Stronger Penalties For Food Tampering

The New Zealand Food and Grocery Council has announced its support for Nathan Guy’s Private Members Bill to increase the penalties for those who intentionally contaminate food.

Chief executive Katherine Rich noted that over the years, the Food & Grocery Council has advocated for a full review of laws and penalties relating to malicious tampering with consumer goods, which includes food, beverages, pharmaceuticals, natural products and other non-food consumer goods.

“Our support for change is not just in response to high-profile tampering cases over the past few years, but because our members have believed for some time that the law does not adequately deal with all aspects of malicious tampering, and needs to be strengthened."

“Late last year, Australia’s Prime Minister announced a significant increase in penalties for food contamination, and we believe New Zealand should make similar changes."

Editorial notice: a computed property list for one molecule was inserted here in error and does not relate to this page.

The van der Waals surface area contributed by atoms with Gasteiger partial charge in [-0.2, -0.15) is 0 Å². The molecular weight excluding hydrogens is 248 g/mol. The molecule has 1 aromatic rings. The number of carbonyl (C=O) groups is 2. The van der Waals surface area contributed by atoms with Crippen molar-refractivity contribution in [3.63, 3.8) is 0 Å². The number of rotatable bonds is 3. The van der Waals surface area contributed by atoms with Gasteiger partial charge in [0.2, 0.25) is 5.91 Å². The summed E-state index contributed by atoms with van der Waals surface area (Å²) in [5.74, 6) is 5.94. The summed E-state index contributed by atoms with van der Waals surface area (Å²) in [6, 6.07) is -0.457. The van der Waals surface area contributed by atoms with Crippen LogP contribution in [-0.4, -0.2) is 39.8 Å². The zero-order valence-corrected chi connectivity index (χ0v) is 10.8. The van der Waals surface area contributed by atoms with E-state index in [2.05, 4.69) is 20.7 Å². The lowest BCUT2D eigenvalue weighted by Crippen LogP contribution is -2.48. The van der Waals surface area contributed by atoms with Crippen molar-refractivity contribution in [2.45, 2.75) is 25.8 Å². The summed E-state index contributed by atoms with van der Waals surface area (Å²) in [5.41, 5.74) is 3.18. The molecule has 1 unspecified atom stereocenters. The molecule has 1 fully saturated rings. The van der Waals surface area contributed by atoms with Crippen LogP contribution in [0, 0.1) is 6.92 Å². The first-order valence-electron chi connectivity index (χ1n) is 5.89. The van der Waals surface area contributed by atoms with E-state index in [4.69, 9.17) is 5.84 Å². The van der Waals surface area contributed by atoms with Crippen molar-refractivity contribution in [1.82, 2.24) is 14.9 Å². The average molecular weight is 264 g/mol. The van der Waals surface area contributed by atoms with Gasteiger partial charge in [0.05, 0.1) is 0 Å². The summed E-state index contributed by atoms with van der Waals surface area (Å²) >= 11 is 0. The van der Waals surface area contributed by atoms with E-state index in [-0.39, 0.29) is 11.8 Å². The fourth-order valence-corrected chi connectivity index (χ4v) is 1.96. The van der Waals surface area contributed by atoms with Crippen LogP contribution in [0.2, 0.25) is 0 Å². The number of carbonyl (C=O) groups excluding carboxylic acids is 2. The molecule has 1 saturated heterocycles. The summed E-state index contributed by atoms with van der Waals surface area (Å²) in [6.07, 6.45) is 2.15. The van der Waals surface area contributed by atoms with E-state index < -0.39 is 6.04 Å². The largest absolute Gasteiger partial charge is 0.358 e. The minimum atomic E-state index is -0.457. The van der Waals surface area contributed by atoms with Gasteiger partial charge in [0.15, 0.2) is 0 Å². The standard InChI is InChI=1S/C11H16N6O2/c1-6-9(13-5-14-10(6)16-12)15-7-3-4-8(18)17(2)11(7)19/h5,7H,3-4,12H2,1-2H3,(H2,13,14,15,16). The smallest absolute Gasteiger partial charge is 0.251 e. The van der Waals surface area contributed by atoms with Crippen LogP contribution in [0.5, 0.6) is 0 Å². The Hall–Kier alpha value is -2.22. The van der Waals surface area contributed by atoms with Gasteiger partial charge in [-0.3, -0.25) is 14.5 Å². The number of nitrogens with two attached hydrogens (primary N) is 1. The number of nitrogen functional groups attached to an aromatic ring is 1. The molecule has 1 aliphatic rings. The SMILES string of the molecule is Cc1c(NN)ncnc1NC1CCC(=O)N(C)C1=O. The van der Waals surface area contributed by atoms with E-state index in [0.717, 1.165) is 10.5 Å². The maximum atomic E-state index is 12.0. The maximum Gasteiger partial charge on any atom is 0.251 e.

“New Zealand’s economy relies on the export of high-quality foods, beverages and other consumer goods, so our law needs to send strong signals that contaminating food is a serious crime that has consequences, not just locally but in terms of harming New Zealand’s reputation in global markets."

“I’m sure the food and grocery sector hopes that the whole Parliament will support this bill, should it be drawn, so it can at least be discussed at select committee level. It appears to have support already from a number of significant industry associations, growers and farmers.”

The announcement of the Bill comes after New Zealand supermarkets were faced with a tampering issue after punnets of strawberries were found with needles inside resulting in the fruit having to be pulled from shelves.